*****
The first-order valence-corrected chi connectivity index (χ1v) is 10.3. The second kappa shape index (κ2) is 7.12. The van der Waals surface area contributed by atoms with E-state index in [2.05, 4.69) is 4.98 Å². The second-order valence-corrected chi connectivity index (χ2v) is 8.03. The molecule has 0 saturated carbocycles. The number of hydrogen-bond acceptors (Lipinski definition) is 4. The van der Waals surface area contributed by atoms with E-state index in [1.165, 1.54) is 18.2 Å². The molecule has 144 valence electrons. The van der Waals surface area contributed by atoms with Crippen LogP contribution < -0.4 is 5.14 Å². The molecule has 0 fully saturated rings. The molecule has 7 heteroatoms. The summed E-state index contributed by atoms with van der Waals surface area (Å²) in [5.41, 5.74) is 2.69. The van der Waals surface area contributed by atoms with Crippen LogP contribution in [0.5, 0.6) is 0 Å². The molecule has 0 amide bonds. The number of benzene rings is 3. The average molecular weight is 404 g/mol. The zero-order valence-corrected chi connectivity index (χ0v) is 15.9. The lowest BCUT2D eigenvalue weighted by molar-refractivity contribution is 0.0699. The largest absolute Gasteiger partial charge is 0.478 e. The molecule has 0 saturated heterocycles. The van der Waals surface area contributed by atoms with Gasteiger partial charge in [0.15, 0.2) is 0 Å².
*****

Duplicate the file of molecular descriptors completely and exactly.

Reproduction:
The first-order valence-corrected chi connectivity index (χ1v) is 10.3. The second kappa shape index (κ2) is 7.12. The van der Waals surface area contributed by atoms with E-state index in [2.05, 4.69) is 4.98 Å². The second-order valence-corrected chi connectivity index (χ2v) is 8.03. The molecule has 0 saturated carbocycles. The number of hydrogen-bond acceptors (Lipinski definition) is 4. The van der Waals surface area contributed by atoms with E-state index in [1.165, 1.54) is 18.2 Å². The molecule has 144 valence electrons. The van der Waals surface area contributed by atoms with Crippen LogP contribution < -0.4 is 5.14 Å². The molecule has 0 fully saturated rings. The molecule has 7 heteroatoms. The summed E-state index contributed by atoms with van der Waals surface area (Å²) in [5.41, 5.74) is 2.69. The van der Waals surface area contributed by atoms with Crippen LogP contribution in [0.5, 0.6) is 0 Å². The molecule has 0 amide bonds. The number of benzene rings is 3. The average molecular weight is 404 g/mol. The zero-order valence-corrected chi connectivity index (χ0v) is 15.9. The lowest BCUT2D eigenvalue weighted by molar-refractivity contribution is 0.0699. The largest absolute Gasteiger partial charge is 0.478 e. The molecule has 0 saturated heterocycles. The van der Waals surface area contributed by atoms with Gasteiger partial charge in [0.15, 0.2) is 0 Å².